Next-Generation Mini Cooper Delayed Indefinitely and It’s Brexit’s Fault
Automologist and resident Mini enthusiast, KEVIN, brings us news of post-Brexit repercussions.
With the United Kingdom formally leaving the European Union late last week, BMW is one of the companies which are probably most exposed to the risk of tariffs or trade barriers that will be now be imposed between the UK and the EU. It has been reported that BMW is delaying the next-generation Mini Hatch (aka Hardtop) as it waits for more information about Brexit. How long this will take is left to be seen.
As several online news portals have reported, a spokesman in BMW says that the Mini Hatch is going to stay with us for a while—the company would not comment about the delay in bringing in the next generation. It has been reported that the company would just simply call it an extended life cycle, which was always planned.
The production of the Mini is split between Oxford, England, which builds majority of the Hatch models, and the Nedcar factory near Maastricht in the Netherlands, which builds the Mini convertible, Countryman and the BMW X1.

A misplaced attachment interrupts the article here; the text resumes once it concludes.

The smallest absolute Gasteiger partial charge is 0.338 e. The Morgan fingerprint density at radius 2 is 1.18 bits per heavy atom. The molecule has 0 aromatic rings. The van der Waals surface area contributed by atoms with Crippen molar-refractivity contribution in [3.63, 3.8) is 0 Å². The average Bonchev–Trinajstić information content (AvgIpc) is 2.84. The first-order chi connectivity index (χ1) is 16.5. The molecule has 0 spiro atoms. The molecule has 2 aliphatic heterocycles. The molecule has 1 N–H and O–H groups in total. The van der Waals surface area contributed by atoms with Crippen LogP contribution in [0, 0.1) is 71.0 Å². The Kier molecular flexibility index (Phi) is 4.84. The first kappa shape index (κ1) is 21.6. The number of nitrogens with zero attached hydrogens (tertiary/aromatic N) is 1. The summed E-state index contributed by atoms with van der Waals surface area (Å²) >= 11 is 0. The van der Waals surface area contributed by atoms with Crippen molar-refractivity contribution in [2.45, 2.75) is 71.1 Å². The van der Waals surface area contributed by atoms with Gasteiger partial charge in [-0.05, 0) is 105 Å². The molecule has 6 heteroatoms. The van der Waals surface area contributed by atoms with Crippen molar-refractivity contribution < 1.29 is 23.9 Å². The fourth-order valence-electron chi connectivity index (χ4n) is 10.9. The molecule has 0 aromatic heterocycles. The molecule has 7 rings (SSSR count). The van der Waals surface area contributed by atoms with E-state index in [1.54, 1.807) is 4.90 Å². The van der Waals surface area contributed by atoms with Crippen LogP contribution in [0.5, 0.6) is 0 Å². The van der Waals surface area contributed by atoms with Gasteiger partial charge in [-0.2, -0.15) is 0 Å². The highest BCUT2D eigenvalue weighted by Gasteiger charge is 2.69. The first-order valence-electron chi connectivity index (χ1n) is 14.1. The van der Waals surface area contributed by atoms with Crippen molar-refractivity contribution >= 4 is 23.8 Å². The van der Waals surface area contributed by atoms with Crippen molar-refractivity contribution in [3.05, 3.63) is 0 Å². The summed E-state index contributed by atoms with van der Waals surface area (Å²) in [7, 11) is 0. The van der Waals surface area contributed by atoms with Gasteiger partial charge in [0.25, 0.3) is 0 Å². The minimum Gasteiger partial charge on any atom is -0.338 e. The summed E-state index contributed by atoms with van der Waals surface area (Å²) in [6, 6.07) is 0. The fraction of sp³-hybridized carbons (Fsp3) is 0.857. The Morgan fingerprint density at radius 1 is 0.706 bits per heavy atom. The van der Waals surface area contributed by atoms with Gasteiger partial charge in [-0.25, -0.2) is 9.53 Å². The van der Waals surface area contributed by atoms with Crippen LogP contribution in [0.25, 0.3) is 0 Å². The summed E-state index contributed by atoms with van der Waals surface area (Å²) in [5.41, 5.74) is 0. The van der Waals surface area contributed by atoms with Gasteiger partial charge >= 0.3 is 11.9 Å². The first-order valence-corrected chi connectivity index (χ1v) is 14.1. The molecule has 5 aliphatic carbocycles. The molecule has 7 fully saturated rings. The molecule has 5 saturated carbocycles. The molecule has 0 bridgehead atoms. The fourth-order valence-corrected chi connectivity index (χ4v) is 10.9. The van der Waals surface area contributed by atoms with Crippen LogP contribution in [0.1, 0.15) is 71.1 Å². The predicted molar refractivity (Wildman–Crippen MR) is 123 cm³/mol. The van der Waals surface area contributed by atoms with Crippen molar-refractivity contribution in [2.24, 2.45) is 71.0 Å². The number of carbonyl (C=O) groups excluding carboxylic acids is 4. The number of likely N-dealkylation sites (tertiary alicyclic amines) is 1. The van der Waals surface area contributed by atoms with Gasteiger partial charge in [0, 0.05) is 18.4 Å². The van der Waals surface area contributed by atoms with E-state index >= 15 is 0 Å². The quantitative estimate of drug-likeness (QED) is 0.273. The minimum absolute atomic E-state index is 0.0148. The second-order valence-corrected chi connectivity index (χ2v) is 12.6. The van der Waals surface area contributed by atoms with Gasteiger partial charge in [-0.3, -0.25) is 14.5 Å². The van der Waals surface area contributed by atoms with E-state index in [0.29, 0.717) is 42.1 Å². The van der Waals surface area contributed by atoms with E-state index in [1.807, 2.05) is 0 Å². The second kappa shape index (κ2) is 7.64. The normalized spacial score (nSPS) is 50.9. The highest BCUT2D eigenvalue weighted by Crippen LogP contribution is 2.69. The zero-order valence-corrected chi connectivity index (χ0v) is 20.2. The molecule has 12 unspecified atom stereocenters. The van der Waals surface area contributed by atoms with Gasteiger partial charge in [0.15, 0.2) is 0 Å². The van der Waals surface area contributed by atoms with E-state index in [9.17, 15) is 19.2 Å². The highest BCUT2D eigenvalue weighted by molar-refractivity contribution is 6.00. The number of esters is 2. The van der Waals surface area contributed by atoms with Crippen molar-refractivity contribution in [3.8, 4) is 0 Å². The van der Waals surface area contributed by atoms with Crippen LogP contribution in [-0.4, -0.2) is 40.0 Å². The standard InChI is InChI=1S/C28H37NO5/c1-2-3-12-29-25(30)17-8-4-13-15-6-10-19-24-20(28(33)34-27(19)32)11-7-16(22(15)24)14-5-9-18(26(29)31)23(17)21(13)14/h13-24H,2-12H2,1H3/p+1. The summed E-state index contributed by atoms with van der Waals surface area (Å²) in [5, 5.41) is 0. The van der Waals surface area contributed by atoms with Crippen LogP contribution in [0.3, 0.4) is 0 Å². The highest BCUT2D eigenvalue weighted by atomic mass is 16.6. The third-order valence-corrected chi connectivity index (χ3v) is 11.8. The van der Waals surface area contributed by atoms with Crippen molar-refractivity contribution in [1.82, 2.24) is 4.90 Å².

While the Mini Countryman and Clubman sit on the newer UKL2 version of the FAAR architecture, which also underpins BMW’s front-wheel-drive models, the Mini Hatch and convertible still sit on the older UKL1 platform. Back in 2018, BMW’s then head of production (and now CEO) Oliver Zipse said that the Mini Hatch was one of the few models that would not be rapidly switched to FAAR.
Another spokesman, Maximilian Schoeberl, said this move to delay the next-generation Mini is for reasons related to cost and because of Brexit. With the Hatch being one of the older members of its segment and Mini sales slipping across the globe, this isn’t good news for the brand’s entry-level model.
Mini’s sales fell 4.1 percent last year to 346,639 cars and that’s an 18 percent drop if compared to the year prior.
Many Future Mini Products Will Be Coming from China
BMW has already created a joint venture with Chinese automaker Great Wall Motor to build a factory in China that will produce an all-electric Mini. The facility’s construction is said to be completed in 2022, and it will be located in the city of Zhangjiagang, Jiangsu Province. The two firms have set up a joint venture called Spotlight Automotive Limited and the combined investment in the plant will amount to approximately 650 million euros. Once up and running, the factory line will have the capacity to produce as many as 160,000 vehicles annually.
The recently launched Oxford-built, all-electric Mini Cooper SE, meanwhile, is a development of the current car. Its arrival now further confirms that there are several years left for the existing F56-generation Cooper Hardtop.